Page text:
RSU Assistant Professor’s Rare Paleontological Find Cited in Paper Published in ‘Frontiers in Earth Science’

group posing for photo

Dr. Chris Shelton (kneeling, left) and his expedition party in 2016, during which he uncovered the fossils of an extinct creature known as the mosasaurus.

A Rogers State University faculty member’s rare discovery while on an expedition in South Africa was cited in a recent research article published in a leading field journal.

While on an expedition into KwaZulu-Natal in South Africa in 2016, RSU Assistant Professor Dr. Chris Shelton uncovered a fossil vertebrae belonging to a creature called a mosasaurus – only the second such specimen to be found in the country at that time, the first of which was discovered in 1901 in Eastern Cape, South Africa. A third fossil has since been identified in the Pretoria collection by one of his colleagues.

Shelton’s discovery was cited in “Unraveling the Taxonomy of the South Africa Mosasaurids,” a paper which examines the classification of the mosasaurid group, enormous aquatic lizards that lived during the Cretaceous period.

One of the paper’s co-authors, Anusuya Chinsamy, is a noted South African vertebrate paleontologist. She was head of the Department of Biological Sciences at the University of Cape Town (UCT) during Shelton’s time at the university and it was on one of her expeditions that Shelton made his discovery.

“I was in South Africa at the University of Cape Town, doing my post-doctoral research, and was there for two years, after completing my Ph.D. in Germany,” Shelton said. “It was during an expedition in 2016 when we were looking for dinosaur remains, which we never found, although we did find some prehistoric Cretaceous turtle remains. But we did find what we believed was the tailbone of what we later learned belonged to a smaller species of the mosasaurs.”

Mosasaurids are an extinct group of enormous marine reptiles that lived during the Cretaceous period and inhabited the Atlantic Ocean. Their fossil remains have been found in North and South America, Europe, Africa, Asia and Antarctica.

During Shelton’s expedition, the group also found a few teeth from a megalodon – a prehistoric shark and the largest ever known – as well as prehistoric whale bones embedded in rocks.

“I’ve found other fossils, but this was the first time I’d found those belonging to a mosasaurid, which, being that it was only the second time those have been identified in South Africa, was quite a find,” he said. “When we got it (the fossil) out of the ground, we packaged it securely for travel and took it back to UCT with rock and other materials from the dig site, as was allowed, given our permits.

“We had some interesting experiences getting those (rocks) through the King Shaka International Airport’s security. Initially, they weren’t going to let us on the plane with the fossils as they thought they could be used as ‘weapons,’” he laughed, “but they called the pilots, we went to the cockpit and showed them our fossils and were eventually allowed to bring them on board.”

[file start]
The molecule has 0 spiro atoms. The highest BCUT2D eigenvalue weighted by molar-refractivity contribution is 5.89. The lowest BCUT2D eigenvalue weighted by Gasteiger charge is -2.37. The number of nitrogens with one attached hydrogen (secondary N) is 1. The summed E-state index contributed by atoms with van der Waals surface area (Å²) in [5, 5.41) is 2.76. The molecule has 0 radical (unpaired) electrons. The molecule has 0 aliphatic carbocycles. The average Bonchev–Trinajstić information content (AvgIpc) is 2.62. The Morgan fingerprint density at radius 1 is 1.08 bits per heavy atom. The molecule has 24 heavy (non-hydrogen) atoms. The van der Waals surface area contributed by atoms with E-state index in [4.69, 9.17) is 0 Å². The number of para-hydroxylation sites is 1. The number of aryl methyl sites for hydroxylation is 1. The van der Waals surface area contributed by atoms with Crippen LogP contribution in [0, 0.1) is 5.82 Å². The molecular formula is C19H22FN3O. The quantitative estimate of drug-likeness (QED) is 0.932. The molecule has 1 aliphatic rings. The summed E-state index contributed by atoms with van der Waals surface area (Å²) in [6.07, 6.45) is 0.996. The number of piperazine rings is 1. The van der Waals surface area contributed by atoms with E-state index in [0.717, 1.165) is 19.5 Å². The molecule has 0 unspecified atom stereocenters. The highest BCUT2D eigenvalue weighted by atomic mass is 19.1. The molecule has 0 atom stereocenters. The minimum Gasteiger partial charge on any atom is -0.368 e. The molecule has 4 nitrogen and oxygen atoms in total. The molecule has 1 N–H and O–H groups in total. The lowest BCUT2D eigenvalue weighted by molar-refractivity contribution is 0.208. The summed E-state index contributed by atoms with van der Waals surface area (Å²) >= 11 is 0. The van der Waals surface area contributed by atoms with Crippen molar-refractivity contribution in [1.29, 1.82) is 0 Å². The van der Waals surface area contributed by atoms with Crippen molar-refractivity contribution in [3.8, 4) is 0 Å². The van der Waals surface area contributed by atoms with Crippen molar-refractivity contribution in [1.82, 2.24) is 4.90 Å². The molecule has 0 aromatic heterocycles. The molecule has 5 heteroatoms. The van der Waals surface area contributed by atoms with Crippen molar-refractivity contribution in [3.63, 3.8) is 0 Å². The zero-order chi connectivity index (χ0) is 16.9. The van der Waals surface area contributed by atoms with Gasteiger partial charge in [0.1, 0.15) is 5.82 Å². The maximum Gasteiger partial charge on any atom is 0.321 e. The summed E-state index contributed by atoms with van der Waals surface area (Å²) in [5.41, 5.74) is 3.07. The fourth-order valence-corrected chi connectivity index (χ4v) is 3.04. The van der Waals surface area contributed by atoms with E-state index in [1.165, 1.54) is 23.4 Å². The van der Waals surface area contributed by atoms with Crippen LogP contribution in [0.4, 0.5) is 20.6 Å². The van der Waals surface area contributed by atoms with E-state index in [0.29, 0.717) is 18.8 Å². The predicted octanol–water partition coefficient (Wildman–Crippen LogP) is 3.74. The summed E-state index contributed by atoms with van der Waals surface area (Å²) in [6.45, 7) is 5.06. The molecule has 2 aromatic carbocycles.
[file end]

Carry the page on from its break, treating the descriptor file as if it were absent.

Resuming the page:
Shelton’s historic research was eventually incorporated into the paper co-authored by Chinsamy, Megan Rose Woolley and Michael Wayne Caldwell, and published in December 2022 in “Frontiers in Earth Science,” a leading journal in its field with more than 21,000 citations and 12 million views across 4,400 articles.

Shelton’s latest papers include “Bone Histology of the Graviportal Dinocephalian Therapsid Jonkeria from the Middle Permian Tapinocephalus Assemblage Zone of the Karoo Basin of South Africa” and “Inter-Element Variation in the Bone Histology of Anteosaurus (Dinocephalia Anteosauridae) from the Tapinocephalus Assemblage Zone of the Karoo Basin of South Africa.” Another recent paper was titled “Bone Histology of Dinocephalians: Palaeobiological and Palaeoecological Inferences,” which was published in the peer reviewed academic journal “Papers in Paleontology.”

Although Shelton said his opportunities to go on expeditions have “slowed considerably” since the arrival of COVID, he’s thankful for the experiences he’s had and would welcome the chance to go on future expeditions.

Dr. Chris Shelton holds a bachelor’s degree in geology from Midwestern State University, a master’s degree in biology from Midwestern State University, and a doctorate in vertebrate paleontology/paleohistory from the University of Bonn in Germany. He has been appointed as the geology chair for the Oklahoma Academy of Science and is an honorary research associate of the New Jersey State Museum’s Natural Department of History.

Shelton’s earth science courses at Rogers State University explore prehistoric life and its evolution through geologic time.

To read the paper which cites Shelton’s research, visit